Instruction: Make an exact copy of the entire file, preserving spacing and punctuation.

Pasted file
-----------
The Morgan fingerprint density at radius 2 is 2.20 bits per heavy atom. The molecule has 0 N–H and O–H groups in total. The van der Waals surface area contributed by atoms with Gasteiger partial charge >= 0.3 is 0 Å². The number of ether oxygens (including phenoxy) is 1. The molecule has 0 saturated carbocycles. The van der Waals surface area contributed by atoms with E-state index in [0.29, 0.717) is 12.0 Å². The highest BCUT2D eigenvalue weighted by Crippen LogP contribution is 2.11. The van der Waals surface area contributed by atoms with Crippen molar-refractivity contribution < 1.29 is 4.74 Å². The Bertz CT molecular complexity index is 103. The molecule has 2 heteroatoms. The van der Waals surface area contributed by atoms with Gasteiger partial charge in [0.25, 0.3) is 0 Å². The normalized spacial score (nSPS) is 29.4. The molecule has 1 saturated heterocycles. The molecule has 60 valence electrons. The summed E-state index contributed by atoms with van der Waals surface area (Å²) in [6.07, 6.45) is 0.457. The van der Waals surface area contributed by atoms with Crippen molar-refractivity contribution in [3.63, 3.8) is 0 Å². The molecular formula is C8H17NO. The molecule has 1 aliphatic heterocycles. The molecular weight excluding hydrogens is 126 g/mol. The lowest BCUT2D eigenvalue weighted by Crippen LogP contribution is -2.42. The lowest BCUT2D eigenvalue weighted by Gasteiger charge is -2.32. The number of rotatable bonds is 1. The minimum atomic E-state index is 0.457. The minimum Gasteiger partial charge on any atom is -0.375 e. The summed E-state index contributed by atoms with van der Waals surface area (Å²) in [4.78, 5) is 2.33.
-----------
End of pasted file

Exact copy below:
The Morgan fingerprint density at radius 2 is 2.20 bits per heavy atom. The molecule has 0 N–H and O–H groups in total. The van der Waals surface area contributed by atoms with Gasteiger partial charge >= 0.3 is 0 Å². The number of ether oxygens (including phenoxy) is 1. The molecule has 0 saturated carbocycles. The van der Waals surface area contributed by atoms with E-state index in [0.29, 0.717) is 12.0 Å². The highest BCUT2D eigenvalue weighted by Crippen LogP contribution is 2.11. The van der Waals surface area contributed by atoms with Crippen molar-refractivity contribution < 1.29 is 4.74 Å². The Bertz CT molecular complexity index is 103. The molecule has 2 heteroatoms. The van der Waals surface area contributed by atoms with Gasteiger partial charge in [0.25, 0.3) is 0 Å². The normalized spacial score (nSPS) is 29.4. The molecule has 1 saturated heterocycles. The molecule has 60 valence electrons. The summed E-state index contributed by atoms with van der Waals surface area (Å²) in [6.07, 6.45) is 0.457. The van der Waals surface area contributed by atoms with Crippen molar-refractivity contribution in [3.63, 3.8) is 0 Å². The molecular formula is C8H17NO. The molecule has 1 aliphatic heterocycles. The molecular weight excluding hydrogens is 126 g/mol. The lowest BCUT2D eigenvalue weighted by Crippen LogP contribution is -2.42. The lowest BCUT2D eigenvalue weighted by Gasteiger charge is -2.32. The number of rotatable bonds is 1. The minimum atomic E-state index is 0.457. The minimum Gasteiger partial charge on any atom is -0.375 e. The summed E-state index contributed by atoms with van der Waals surface area (Å²) in [4.78, 5) is 2.33.